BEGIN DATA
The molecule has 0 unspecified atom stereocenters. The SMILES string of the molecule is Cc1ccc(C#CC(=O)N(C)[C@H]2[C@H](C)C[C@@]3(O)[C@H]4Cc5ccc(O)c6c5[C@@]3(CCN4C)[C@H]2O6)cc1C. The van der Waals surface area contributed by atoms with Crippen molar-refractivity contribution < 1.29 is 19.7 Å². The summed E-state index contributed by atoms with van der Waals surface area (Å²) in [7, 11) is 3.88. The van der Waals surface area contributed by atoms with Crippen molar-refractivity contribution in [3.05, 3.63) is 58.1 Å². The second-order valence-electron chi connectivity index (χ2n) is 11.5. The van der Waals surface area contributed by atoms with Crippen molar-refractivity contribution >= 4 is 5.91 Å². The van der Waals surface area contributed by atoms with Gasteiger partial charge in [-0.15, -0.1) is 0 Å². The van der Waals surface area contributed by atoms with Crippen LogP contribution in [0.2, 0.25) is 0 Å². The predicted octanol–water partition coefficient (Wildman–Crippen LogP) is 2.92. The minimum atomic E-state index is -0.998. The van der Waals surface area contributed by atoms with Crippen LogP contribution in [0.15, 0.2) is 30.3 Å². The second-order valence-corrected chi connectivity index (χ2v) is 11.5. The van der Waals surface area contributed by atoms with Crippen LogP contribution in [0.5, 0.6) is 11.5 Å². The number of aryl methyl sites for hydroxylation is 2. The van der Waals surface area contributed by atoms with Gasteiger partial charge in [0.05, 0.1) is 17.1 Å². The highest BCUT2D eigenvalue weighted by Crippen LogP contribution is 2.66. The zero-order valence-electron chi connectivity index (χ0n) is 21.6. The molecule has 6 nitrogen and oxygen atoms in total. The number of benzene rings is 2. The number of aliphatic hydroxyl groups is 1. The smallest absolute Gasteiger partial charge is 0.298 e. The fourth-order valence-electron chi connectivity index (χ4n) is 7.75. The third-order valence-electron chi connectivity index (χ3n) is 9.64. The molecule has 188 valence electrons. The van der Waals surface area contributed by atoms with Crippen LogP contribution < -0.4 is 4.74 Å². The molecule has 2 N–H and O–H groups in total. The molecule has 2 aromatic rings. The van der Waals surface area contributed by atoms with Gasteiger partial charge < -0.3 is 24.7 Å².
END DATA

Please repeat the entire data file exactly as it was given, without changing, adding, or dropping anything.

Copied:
The molecule has 0 unspecified atom stereocenters. The SMILES string of the molecule is Cc1ccc(C#CC(=O)N(C)[C@H]2[C@H](C)C[C@@]3(O)[C@H]4Cc5ccc(O)c6c5[C@@]3(CCN4C)[C@H]2O6)cc1C. The van der Waals surface area contributed by atoms with Crippen molar-refractivity contribution < 1.29 is 19.7 Å². The summed E-state index contributed by atoms with van der Waals surface area (Å²) in [7, 11) is 3.88. The van der Waals surface area contributed by atoms with Crippen molar-refractivity contribution in [3.05, 3.63) is 58.1 Å². The second-order valence-electron chi connectivity index (χ2n) is 11.5. The van der Waals surface area contributed by atoms with Crippen molar-refractivity contribution >= 4 is 5.91 Å². The van der Waals surface area contributed by atoms with Gasteiger partial charge in [-0.15, -0.1) is 0 Å². The van der Waals surface area contributed by atoms with Crippen LogP contribution in [0.2, 0.25) is 0 Å². The predicted octanol–water partition coefficient (Wildman–Crippen LogP) is 2.92. The minimum atomic E-state index is -0.998. The van der Waals surface area contributed by atoms with Crippen LogP contribution in [0.15, 0.2) is 30.3 Å². The second-order valence-corrected chi connectivity index (χ2v) is 11.5. The van der Waals surface area contributed by atoms with Crippen LogP contribution in [0.5, 0.6) is 11.5 Å². The number of aryl methyl sites for hydroxylation is 2. The van der Waals surface area contributed by atoms with Gasteiger partial charge in [0.05, 0.1) is 17.1 Å². The highest BCUT2D eigenvalue weighted by Crippen LogP contribution is 2.66. The zero-order valence-electron chi connectivity index (χ0n) is 21.6. The molecule has 6 nitrogen and oxygen atoms in total. The number of benzene rings is 2. The number of aliphatic hydroxyl groups is 1. The smallest absolute Gasteiger partial charge is 0.298 e. The fourth-order valence-electron chi connectivity index (χ4n) is 7.75. The third-order valence-electron chi connectivity index (χ3n) is 9.64. The molecule has 188 valence electrons. The van der Waals surface area contributed by atoms with Crippen LogP contribution < -0.4 is 4.74 Å². The molecule has 2 N–H and O–H groups in total. The molecule has 2 aromatic rings. The van der Waals surface area contributed by atoms with Gasteiger partial charge < -0.3 is 24.7 Å².